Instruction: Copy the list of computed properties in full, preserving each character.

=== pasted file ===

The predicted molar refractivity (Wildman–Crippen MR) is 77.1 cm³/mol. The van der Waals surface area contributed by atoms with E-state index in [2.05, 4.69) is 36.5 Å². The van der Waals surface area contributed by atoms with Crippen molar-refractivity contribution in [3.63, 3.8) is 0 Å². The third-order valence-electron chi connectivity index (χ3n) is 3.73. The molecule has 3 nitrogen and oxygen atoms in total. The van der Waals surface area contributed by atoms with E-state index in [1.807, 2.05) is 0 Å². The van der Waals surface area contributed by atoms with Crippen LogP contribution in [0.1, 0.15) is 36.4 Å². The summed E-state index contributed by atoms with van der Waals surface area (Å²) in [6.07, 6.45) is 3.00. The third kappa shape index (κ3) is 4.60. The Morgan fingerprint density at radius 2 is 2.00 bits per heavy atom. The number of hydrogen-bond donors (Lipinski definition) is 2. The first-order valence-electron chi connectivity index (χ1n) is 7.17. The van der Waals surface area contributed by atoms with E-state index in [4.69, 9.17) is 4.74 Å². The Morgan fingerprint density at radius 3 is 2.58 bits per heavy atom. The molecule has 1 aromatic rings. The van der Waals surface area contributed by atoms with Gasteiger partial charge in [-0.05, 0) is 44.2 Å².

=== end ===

The predicted molar refractivity (Wildman–Crippen MR) is 77.1 cm³/mol. The van der Waals surface area contributed by atoms with E-state index in [2.05, 4.69) is 36.5 Å². The van der Waals surface area contributed by atoms with Crippen molar-refractivity contribution in [3.63, 3.8) is 0 Å². The third-order valence-electron chi connectivity index (χ3n) is 3.73. The molecule has 3 nitrogen and oxygen atoms in total. The van der Waals surface area contributed by atoms with E-state index in [1.807, 2.05) is 0 Å². The van der Waals surface area contributed by atoms with Crippen LogP contribution in [0.1, 0.15) is 36.4 Å². The summed E-state index contributed by atoms with van der Waals surface area (Å²) in [6.07, 6.45) is 3.00. The third kappa shape index (κ3) is 4.60. The Morgan fingerprint density at radius 2 is 2.00 bits per heavy atom. The number of hydrogen-bond donors (Lipinski definition) is 2. The first-order valence-electron chi connectivity index (χ1n) is 7.17. The van der Waals surface area contributed by atoms with E-state index in [4.69, 9.17) is 4.74 Å². The Morgan fingerprint density at radius 3 is 2.58 bits per heavy atom. The molecule has 1 aromatic rings. The van der Waals surface area contributed by atoms with Gasteiger partial charge in [-0.05, 0) is 44.2 Å².